In Rocky Hill, a new team tackles some old tensions

2006 edition of Borough Council seeks to focus on the issues

By: Jake Uitti
   ROCKY HILL — To quote a great American song writer, "… the times they are a-changin’."
   How Rocky Hill will handle the new year will be determined in large part by its new-look Borough Council. The council will begin to address the challenges of 2006 at its upcoming meeting Tuesday.
   With the ushering in of the new year, the council has three new members — Republicans Eileen Uhrik and Brian Griner, and independent Brad Merritt.
   Independent Jared Witt is beginning his second year; Mr. Merritt, who previously served as a Republican, is back on the council after a three-year hiatus. And Republican George Morren, the former council president, has just begun his first year as mayor.
   The other two members of the council are Republicans Ed Zimmerman, who is beginning his third year, and Richard Batchelder, who is in his 13th year and is beginning his first year as the council president — a position to which he was elected by a 4-1 vote, with Mr. Zimmerman the lone dissenter and Mr. Witt not present.
   Mayor Morren served on the council for 11 years, and said he is thinking hard about what lies ahead.
   Most of the tension on the council in the past, he said, came from "personalities, rather than issues. The political part of the community got really agitated about three years ago when an attempt was made to deny (former) Mayor (Brian) Nolan the Republican nomination.
   "A series of political blunders in the past have detracted from the work of the council," he said. "When those things happen, people choose sides — which ends up having little to do with the governing body, whose job it is to work with the community.
   "I would remind the council to keep their eyes on the prize," the mayor continued. "Don’t let personality get involved, don’t escalate. There’s been too much of that."
   With change comes a new set of possibilities and, in the case of the borough, new opportunities for communication, council members said.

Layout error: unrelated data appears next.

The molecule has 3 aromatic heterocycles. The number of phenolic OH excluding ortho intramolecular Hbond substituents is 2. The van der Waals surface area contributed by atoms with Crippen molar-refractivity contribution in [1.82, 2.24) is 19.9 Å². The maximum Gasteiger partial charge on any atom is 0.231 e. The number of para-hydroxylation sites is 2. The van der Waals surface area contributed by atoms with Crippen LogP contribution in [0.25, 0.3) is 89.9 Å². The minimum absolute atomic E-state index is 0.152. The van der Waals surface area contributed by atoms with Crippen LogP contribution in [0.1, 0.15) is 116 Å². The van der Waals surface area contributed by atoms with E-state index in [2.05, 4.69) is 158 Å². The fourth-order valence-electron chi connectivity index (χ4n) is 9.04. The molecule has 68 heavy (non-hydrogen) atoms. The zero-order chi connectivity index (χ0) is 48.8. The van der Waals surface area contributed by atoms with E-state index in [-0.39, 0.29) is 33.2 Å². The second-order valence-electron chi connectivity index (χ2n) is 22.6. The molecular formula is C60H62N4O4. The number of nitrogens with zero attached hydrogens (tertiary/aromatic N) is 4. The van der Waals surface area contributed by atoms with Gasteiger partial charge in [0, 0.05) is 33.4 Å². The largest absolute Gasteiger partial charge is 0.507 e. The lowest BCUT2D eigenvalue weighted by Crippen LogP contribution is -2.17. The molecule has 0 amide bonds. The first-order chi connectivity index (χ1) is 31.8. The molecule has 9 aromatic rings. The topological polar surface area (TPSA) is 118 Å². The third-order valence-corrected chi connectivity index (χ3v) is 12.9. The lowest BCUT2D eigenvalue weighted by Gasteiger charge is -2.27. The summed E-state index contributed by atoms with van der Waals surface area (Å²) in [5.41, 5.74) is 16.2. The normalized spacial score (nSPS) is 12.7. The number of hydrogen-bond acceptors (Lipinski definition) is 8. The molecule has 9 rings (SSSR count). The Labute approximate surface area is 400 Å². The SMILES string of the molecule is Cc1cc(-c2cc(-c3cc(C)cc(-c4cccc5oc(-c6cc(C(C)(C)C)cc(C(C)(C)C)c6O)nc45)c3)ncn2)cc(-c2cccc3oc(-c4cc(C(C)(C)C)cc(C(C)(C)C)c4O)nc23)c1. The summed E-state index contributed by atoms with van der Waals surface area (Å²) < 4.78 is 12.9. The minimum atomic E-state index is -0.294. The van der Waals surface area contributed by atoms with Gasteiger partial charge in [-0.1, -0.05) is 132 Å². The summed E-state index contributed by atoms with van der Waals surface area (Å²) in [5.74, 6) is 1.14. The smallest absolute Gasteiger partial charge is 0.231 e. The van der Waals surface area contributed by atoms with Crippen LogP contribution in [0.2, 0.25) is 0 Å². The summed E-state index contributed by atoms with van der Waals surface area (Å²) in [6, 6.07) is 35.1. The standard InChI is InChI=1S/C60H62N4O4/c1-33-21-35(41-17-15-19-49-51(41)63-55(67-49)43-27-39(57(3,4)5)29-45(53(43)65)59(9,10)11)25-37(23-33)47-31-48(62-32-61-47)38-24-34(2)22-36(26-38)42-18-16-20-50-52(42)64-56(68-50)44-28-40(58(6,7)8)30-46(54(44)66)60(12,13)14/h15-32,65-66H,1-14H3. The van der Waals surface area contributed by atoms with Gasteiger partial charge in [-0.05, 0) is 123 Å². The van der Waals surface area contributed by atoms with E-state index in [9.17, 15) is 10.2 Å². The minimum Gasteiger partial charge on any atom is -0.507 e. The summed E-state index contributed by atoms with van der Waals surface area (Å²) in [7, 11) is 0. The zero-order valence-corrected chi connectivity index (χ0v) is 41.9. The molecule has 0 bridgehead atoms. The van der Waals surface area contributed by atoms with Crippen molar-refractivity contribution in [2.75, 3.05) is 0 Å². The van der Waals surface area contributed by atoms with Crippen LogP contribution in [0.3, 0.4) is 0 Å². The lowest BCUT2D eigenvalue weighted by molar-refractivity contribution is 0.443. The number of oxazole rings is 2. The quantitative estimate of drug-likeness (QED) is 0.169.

"Mayor Morren has already done a good job setting up the standing committees for 2006," Mr. Batchelder said. "Where possible, he has joined inexperienced members with the experienced members."
   As for Mr. Merritt — the councilman with perhaps the most experience in public life, having previously served on the Board of Education for five years and the Borough Council for 12 — he said, "Because the council has changed so much, people should look at starting fresh. We need to relieve the tension in town. We need to be more focused. We should have more respect in the room.
   "Negative attitudes and personal attacks only work to divide the Borough Council," Mr. Merritt said.
   Mr. Griner agreed. "Communication is critical to establishing good working relationships," he said. "I understand that there have been personal issues in the past that have negatively impacted the council. My policy is to forgive and forget."
   But becoming a solidified unit may be difficult at times, said Rocky Hill Democratic Municipal Chairman Bill O’Brien, given the mayoral election looming in November, as well as two council seats to be contested at that same time — those of Ms. Uhrik, who was appointed this year to fill a one-year term, and Mr. Zimmerman, who has often been at odds with some of his fellow Republicans.
   "There is still a need for fundamental changes," said Mr. O’Brien, who indicated he will be running for mayor this year. "In 2005, there was a general arrogance by certain groups. Certain people were unwilling to listen to others."
   Mr. O’Brien also made assertions of "back-door deals" and "secret agreements" to which only certain people were privy in the borough, signifying a suspicion by some in town.
   And in just the past few months, issues involving public comment, the process regarding the appointment of Eileen Uhrik to council, Mr. Batchelder’s appointment to Borough Council president and the sudden resignation of former Mayor Nolan have caused a great deal of talk among residents at council meetings.
   The small size of the borough, Ms. Uhrik said, does allow for rapid word-of- mouth reporting of the news.
   Despite past problems, however, Mr. Batchelder said, civility and communication are greatly on his mind. "My hope is for the council to return to the considered, civil and respectful process that, up until a couple of years ago, characterized the manner in which the council conducted its business," he said.
   Mr. Zimmerman, one of the more outspoken of the council members, agreed. "Communications, personal dignity and trust are most important," he said. "If we always agreed, we wouldn’t need a six-member council. At the same time," he added, "sharing information and experience is key."
   Issues that the new council must focus its attention on in 2006 are the budget and borough finances, open communication with residents, the Wawa proposal in Montgomery, the Schafer tract housing application, the Van Horne Park opening, renewal of the South Bound Brook police agreement and traffic alleviation, according to council members.
   The council will begin to tackle these challenges at its scheduled meeting Tuesday, when members will be giving the first of their committee assignment reports.
   "We need to concentrate on what’s important for the borough," Mr. Witt concluded.